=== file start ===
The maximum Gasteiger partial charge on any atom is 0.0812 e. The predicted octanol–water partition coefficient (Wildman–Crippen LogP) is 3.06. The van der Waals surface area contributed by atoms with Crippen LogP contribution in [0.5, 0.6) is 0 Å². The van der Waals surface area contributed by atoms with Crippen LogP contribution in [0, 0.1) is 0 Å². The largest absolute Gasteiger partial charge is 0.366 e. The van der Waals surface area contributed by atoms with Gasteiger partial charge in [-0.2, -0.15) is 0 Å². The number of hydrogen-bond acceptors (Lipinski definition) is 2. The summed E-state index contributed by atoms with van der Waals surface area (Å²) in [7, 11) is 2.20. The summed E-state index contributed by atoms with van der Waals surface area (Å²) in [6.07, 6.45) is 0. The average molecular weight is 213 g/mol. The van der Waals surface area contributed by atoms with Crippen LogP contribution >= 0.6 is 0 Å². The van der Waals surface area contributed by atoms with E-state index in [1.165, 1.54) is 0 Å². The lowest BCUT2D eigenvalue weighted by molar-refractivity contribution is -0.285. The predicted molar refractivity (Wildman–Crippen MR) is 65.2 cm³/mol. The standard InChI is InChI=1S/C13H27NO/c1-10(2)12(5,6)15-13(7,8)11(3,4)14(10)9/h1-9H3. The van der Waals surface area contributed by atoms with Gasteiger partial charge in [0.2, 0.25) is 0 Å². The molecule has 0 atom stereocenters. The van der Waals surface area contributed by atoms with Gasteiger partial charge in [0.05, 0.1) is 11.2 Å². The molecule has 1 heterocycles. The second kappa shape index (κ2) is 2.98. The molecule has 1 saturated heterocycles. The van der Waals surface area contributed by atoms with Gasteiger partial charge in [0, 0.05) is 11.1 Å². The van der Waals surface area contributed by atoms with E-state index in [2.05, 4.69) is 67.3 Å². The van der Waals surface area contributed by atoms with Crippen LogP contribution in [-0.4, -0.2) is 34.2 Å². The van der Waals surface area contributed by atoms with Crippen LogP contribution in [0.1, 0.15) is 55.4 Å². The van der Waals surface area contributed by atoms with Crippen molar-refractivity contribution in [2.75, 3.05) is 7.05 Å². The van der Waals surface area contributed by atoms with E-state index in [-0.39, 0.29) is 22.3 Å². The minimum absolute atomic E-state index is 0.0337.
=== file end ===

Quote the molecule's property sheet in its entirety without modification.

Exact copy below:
The maximum Gasteiger partial charge on any atom is 0.0812 e. The predicted octanol–water partition coefficient (Wildman–Crippen LogP) is 3.06. The van der Waals surface area contributed by atoms with Crippen LogP contribution in [0.5, 0.6) is 0 Å². The van der Waals surface area contributed by atoms with Crippen LogP contribution in [0, 0.1) is 0 Å². The largest absolute Gasteiger partial charge is 0.366 e. The van der Waals surface area contributed by atoms with Gasteiger partial charge in [-0.2, -0.15) is 0 Å². The number of hydrogen-bond acceptors (Lipinski definition) is 2. The summed E-state index contributed by atoms with van der Waals surface area (Å²) in [7, 11) is 2.20. The summed E-state index contributed by atoms with van der Waals surface area (Å²) in [6.07, 6.45) is 0. The average molecular weight is 213 g/mol. The van der Waals surface area contributed by atoms with Crippen LogP contribution >= 0.6 is 0 Å². The van der Waals surface area contributed by atoms with E-state index in [1.165, 1.54) is 0 Å². The lowest BCUT2D eigenvalue weighted by molar-refractivity contribution is -0.285. The predicted molar refractivity (Wildman–Crippen MR) is 65.2 cm³/mol. The standard InChI is InChI=1S/C13H27NO/c1-10(2)12(5,6)15-13(7,8)11(3,4)14(10)9/h1-9H3. The van der Waals surface area contributed by atoms with Gasteiger partial charge in [0.2, 0.25) is 0 Å². The molecule has 0 atom stereocenters. The van der Waals surface area contributed by atoms with Gasteiger partial charge in [0.05, 0.1) is 11.2 Å². The molecule has 1 heterocycles. The second kappa shape index (κ2) is 2.98. The molecule has 1 saturated heterocycles. The van der Waals surface area contributed by atoms with Gasteiger partial charge in [0, 0.05) is 11.1 Å². The van der Waals surface area contributed by atoms with E-state index in [2.05, 4.69) is 67.3 Å². The van der Waals surface area contributed by atoms with Crippen LogP contribution in [-0.4, -0.2) is 34.2 Å². The van der Waals surface area contributed by atoms with Crippen LogP contribution in [0.1, 0.15) is 55.4 Å². The van der Waals surface area contributed by atoms with Crippen molar-refractivity contribution in [2.75, 3.05) is 7.05 Å². The van der Waals surface area contributed by atoms with E-state index in [-0.39, 0.29) is 22.3 Å². The minimum absolute atomic E-state index is 0.0337.